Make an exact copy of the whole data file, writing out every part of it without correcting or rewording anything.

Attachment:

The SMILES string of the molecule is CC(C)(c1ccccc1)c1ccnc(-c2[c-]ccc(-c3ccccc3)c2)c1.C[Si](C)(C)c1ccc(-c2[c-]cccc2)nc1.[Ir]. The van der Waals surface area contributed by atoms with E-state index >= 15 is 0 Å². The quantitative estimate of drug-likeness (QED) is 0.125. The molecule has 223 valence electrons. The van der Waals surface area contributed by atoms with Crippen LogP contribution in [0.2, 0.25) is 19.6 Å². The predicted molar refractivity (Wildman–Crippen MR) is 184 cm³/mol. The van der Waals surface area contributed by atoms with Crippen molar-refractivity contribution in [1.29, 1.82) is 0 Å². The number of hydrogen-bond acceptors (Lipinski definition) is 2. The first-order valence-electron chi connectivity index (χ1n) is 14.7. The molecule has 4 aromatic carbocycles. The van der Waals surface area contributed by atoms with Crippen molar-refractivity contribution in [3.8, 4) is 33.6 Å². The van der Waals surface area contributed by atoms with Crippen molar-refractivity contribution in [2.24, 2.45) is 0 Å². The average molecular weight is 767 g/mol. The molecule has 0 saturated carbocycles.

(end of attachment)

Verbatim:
The SMILES string of the molecule is CC(C)(c1ccccc1)c1ccnc(-c2[c-]ccc(-c3ccccc3)c2)c1.C[Si](C)(C)c1ccc(-c2[c-]cccc2)nc1.[Ir]. The van der Waals surface area contributed by atoms with E-state index >= 15 is 0 Å². The quantitative estimate of drug-likeness (QED) is 0.125. The molecule has 223 valence electrons. The van der Waals surface area contributed by atoms with Crippen LogP contribution in [0.2, 0.25) is 19.6 Å². The predicted molar refractivity (Wildman–Crippen MR) is 184 cm³/mol. The van der Waals surface area contributed by atoms with Crippen molar-refractivity contribution in [1.29, 1.82) is 0 Å². The number of hydrogen-bond acceptors (Lipinski definition) is 2. The first-order valence-electron chi connectivity index (χ1n) is 14.7. The molecule has 4 aromatic carbocycles. The van der Waals surface area contributed by atoms with Crippen molar-refractivity contribution in [3.8, 4) is 33.6 Å². The van der Waals surface area contributed by atoms with Crippen molar-refractivity contribution in [2.24, 2.45) is 0 Å². The average molecular weight is 767 g/mol. The molecule has 0 saturated carbocycles.